Peter Navarro, a professor at the University of California with a doctorate in economics from Harvard, argues convincingly that consumer markets across the world have been “conquered” by China largely through cheating. For its trading partners, Navarro has proposals intended to ensure that trade becomes fair.

Specifically, all nations should:
– define currency manipulation as an illegal export subsidy and add it to other subsidies when calculating anti-dumping and countervail penalties;
– respect intellectual property; adopt and enforce health, safety and environmental regulations consistent with international norms;
– ban the use of forced labor and provide decent wages and working conditions for all;
– adopt “zero-tolerance” for anyone selling or distributing pirated or counterfeit goods; and
– apply strong provisions for protection of the natural environment in all bilateral and multilateral trade agreements in order to reverse the ‘race to the environmental bottom’ in China and elsewhere.

Leslie Gelb, president emeritus of the U.S. Council of Foreign Relations, observed not long ago: “The best thing the U.S. has going for it in Asia is the widespread and growing fear of a dynamic and muscle-flexing China. Almost all Asian nations want America as the balancer and protector against an increasingly demanding Beijing. But they don’t want Obama to be too aggressive about it and inflame China.”

The 2010 Report to Congress of the U.S.-China Economic and Security Commission recently noted that the American trade deficit in goods with China in the first eight months of 2011 was $173.4 billion, with the total cumulative deficit in goods with China since it joined the WTO in 2001 now being over $1.76 trillion. The Commission accepts that the value for the yuan is between 20-40 percent lower than what it would otherwise be if it were allowed to respond to market forces. Europe’s trade deficit is similarly large.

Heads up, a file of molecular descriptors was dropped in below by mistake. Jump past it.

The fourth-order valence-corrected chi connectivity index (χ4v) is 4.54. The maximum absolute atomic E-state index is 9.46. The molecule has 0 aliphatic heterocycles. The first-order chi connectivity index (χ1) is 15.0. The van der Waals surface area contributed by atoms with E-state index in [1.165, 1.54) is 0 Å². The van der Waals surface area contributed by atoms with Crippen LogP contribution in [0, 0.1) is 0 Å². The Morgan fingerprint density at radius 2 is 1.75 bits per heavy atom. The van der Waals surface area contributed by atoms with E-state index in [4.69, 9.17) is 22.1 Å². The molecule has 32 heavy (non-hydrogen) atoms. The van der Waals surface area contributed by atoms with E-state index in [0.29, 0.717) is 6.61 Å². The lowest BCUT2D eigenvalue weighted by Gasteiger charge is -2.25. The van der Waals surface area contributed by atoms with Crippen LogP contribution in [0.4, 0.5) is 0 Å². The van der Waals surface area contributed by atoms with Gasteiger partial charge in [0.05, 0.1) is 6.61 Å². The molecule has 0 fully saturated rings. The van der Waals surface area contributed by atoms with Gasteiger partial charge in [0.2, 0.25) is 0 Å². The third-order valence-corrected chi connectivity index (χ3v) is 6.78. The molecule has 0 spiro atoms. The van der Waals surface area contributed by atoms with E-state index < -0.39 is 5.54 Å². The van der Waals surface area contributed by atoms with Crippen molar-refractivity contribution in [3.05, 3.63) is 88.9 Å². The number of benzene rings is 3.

The Nobel laureate economist Paul Krugman has predicted that Beijing’s ongoing refusal to let its currency float will cause retaliation in a world struggling with overcapacity. He adds that by displacing the output and jobs of other nations with its own low-wage goods, China is arguably the prime culprit in holding back a robust recovery in global economies.

The Chinese people want the same things as the rest of us, respect for individuals, education, safety and security, good jobs, the rule of law, democratic good governance and a sustainable natural environment. Beijing’s record indicates that its party-state must still be engaged on all issues with great caution despite severe ongoing world economic problems.

If the Party ends its systematic and gross violations of human dignity at home and abroad and takes major steps to treat its trade partners in a transparent and equitable way, the new century can bring harmony for China and the world. The Chinese people have the qualities and numbers to help make the future better and more peaceful for the entire human family.

David Kilgour is Co-chair of Canadian Friends of a Democratic Iran and a director of the Washington-based Council for a Community of Democracies (CCD). He was a Member of the Canadian Parliament from 1979 to 2006, and also served as Secretary of State (Asia-Pacific) during 2002 and 2003. David Kilgour was nominated for the 2010 Nobel Peace Prize. For further information, see www.david-kilgour.com